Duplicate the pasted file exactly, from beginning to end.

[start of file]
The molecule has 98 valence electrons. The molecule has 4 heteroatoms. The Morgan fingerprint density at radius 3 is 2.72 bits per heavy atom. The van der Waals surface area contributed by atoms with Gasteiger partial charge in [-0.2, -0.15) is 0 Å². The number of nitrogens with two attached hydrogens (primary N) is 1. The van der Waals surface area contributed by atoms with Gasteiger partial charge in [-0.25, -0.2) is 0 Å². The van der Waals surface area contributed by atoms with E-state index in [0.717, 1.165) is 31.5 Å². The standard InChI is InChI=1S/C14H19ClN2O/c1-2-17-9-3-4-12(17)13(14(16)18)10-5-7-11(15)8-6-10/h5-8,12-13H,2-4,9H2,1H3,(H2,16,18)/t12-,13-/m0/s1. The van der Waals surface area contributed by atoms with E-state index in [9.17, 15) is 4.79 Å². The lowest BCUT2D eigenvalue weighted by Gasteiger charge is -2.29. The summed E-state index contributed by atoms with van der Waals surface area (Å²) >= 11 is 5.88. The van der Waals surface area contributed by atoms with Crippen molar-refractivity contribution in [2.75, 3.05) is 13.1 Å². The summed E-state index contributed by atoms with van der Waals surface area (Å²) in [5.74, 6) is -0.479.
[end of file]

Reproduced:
The molecule has 98 valence electrons. The molecule has 4 heteroatoms. The Morgan fingerprint density at radius 3 is 2.72 bits per heavy atom. The van der Waals surface area contributed by atoms with Gasteiger partial charge in [-0.2, -0.15) is 0 Å². The number of nitrogens with two attached hydrogens (primary N) is 1. The van der Waals surface area contributed by atoms with Gasteiger partial charge in [-0.25, -0.2) is 0 Å². The van der Waals surface area contributed by atoms with E-state index in [0.717, 1.165) is 31.5 Å². The standard InChI is InChI=1S/C14H19ClN2O/c1-2-17-9-3-4-12(17)13(14(16)18)10-5-7-11(15)8-6-10/h5-8,12-13H,2-4,9H2,1H3,(H2,16,18)/t12-,13-/m0/s1. The van der Waals surface area contributed by atoms with E-state index in [9.17, 15) is 4.79 Å². The lowest BCUT2D eigenvalue weighted by Gasteiger charge is -2.29. The summed E-state index contributed by atoms with van der Waals surface area (Å²) >= 11 is 5.88. The van der Waals surface area contributed by atoms with Crippen molar-refractivity contribution in [2.75, 3.05) is 13.1 Å². The summed E-state index contributed by atoms with van der Waals surface area (Å²) in [5.74, 6) is -0.479.